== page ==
Transplant candidates often take many medications each day. Here are ways to make sure you know how to best manage your medications and their side effects as part of your daily life. If you feel overwhelmed, talk with your doctor and support groups to learn about what has helped other patients make post-transplant changes.
- Get into a routine of taking your medications at the same time each day.
- Set up a time each week to sort out your medicines for the whole next week and put them into containers.
- Having family and friends help you sort your pills will make this job easier.
- Use tools to help organize your medicines. For example, a pill box, small snack baggies labeled with days of the week and times of the day, an alarm clock or watch and/or charts may work for you.
- Because you should never run out of your medicine, even for one dose, it is important to keep track of how much you have.
- Mark your calendar so you remember to order your medications ahead of time.
- Keep your medications out of the sun and extreme heat.
- Always store your medications in a cool, dry place.
General medication tips
- Keep all medications out of the reach of children.
- Always check with you transplant team before taking any new medicines, even the ones you buy over-the-counter.
- If any medicine is soft, sticky, hard or cracked or has a notably different color or odor, it is important to talk with your pharmacist about replacing it with a new prescription.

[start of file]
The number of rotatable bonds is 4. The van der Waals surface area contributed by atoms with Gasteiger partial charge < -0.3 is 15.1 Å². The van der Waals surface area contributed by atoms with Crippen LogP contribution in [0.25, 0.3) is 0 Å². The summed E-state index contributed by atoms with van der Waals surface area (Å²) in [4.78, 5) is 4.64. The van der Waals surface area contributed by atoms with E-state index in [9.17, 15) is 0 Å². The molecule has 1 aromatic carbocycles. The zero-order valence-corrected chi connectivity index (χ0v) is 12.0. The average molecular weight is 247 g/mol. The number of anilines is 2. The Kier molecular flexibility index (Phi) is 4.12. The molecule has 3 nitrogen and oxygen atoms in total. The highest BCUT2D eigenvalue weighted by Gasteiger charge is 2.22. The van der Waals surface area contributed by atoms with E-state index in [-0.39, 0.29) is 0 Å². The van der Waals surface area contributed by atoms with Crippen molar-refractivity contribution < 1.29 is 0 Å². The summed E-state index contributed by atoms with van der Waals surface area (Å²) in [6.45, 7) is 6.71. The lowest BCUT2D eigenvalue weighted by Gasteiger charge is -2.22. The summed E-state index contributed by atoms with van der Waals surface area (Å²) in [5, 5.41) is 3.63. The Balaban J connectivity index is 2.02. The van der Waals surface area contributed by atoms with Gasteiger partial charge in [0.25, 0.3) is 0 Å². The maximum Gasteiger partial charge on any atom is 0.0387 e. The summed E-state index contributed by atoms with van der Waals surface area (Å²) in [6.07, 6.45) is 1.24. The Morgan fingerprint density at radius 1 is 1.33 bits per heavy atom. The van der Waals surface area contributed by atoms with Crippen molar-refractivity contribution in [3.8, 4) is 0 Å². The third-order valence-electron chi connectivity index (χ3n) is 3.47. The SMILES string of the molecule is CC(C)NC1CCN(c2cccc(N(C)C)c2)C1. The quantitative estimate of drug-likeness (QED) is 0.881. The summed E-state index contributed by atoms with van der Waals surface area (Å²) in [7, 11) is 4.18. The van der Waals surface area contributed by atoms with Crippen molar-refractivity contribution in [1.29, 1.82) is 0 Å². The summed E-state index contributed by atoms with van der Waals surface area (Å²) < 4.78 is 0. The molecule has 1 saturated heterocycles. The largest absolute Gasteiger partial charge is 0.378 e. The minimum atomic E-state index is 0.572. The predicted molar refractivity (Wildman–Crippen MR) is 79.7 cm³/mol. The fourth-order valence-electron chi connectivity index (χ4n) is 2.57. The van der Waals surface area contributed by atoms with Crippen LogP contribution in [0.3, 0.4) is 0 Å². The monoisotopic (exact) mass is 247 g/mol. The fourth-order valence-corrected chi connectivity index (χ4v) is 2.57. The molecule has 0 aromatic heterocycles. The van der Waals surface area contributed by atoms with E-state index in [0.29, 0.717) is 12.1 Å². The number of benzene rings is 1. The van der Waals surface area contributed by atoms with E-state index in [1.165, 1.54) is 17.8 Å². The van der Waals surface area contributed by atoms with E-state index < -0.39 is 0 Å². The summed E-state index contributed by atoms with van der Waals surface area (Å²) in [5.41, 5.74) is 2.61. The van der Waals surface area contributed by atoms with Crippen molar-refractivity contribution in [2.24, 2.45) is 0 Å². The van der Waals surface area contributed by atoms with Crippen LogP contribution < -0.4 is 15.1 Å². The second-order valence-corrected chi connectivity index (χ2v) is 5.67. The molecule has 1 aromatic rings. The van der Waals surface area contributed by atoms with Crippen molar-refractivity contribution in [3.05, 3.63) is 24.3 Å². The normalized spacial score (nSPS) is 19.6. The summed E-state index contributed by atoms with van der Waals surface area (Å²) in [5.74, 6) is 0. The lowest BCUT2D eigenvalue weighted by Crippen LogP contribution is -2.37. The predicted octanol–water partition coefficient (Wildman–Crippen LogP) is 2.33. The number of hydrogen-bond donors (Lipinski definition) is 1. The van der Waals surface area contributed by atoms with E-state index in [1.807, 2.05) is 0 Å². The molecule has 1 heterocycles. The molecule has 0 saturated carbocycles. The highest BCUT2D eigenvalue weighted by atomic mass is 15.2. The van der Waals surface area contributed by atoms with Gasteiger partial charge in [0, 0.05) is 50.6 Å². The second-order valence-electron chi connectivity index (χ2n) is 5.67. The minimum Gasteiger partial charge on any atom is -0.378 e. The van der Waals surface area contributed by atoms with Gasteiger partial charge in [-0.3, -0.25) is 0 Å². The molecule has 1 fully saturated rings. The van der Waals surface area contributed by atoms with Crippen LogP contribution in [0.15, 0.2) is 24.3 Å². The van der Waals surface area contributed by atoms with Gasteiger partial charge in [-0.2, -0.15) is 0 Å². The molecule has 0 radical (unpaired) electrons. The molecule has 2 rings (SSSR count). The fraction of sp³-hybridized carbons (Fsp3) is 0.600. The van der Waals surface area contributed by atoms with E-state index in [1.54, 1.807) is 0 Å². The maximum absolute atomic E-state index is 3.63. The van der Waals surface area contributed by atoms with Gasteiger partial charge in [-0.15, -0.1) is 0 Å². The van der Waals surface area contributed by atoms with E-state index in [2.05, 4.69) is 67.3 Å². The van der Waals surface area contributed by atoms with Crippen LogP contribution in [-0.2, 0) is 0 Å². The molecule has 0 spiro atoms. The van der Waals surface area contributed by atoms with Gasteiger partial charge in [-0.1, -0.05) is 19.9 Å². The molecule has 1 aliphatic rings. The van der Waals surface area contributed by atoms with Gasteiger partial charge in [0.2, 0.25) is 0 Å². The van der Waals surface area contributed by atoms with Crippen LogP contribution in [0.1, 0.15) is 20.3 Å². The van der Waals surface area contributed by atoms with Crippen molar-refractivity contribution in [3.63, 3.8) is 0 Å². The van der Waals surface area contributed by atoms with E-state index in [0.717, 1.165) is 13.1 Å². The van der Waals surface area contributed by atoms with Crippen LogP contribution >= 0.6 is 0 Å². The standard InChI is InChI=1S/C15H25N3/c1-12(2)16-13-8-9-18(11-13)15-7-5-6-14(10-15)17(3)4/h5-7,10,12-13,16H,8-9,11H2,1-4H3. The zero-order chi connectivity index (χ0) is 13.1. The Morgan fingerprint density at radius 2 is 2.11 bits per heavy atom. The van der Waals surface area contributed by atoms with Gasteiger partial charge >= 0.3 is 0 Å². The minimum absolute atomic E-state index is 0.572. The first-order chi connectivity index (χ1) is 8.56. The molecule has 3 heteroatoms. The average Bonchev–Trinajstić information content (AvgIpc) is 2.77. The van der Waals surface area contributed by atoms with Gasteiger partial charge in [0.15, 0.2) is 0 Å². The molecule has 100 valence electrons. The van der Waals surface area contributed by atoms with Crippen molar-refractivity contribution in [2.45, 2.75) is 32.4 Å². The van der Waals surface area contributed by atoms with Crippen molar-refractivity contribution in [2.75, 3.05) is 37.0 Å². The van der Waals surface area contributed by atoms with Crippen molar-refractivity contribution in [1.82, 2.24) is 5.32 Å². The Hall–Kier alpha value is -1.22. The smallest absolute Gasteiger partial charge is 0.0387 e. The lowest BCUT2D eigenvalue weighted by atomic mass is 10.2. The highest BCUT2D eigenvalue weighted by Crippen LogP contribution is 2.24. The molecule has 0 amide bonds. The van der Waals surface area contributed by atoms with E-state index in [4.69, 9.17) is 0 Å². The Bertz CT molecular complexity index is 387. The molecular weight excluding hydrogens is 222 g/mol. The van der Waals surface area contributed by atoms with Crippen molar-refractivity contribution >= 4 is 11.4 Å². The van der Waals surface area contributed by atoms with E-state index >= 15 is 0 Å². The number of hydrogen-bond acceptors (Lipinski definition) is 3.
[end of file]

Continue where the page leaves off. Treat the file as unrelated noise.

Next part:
- Always swallow capsules whole and never take them crushed, chewed or opened.
- Ask your pharmacist about the medications should never be taken with grapefruit juice.
- In case you are ever in an accident and are unconscious, it is important to keep a list of your medications with you at all times. For example, wear a bracelet or necklace that states you are a transplant patient and keep a list of all your medications and doses in your wallet or purse.
- Because many pharmacies keep a profile of your medications to prevent causing harmful medication interaction, it may be helpful to buy all your medicines from the same pharmacy.
- Always take extra doses of your medications with you–not in your luggage–in case you get delayed or miss a plane or train, etc.
- Mail order pharmacies can ship your medicines to you when you are away from home.
- When traveling overseas and passing through customs, keep a letter from your doctor about your medications.
United Network for Organ Sharing (UNOS) is committed to providing accurate and reliable information for transplant patients. The content on this page was originally created on August 15, 2003 by UNOS and last modified on October 10, 2016.
This Web site is intended solely for the purpose of electronically providing the public with general health-related information and convenient access to the data resources. UNOS is not affiliated with any one product nor does UNOS assume responsibility for any error, omissions or other discrepancies.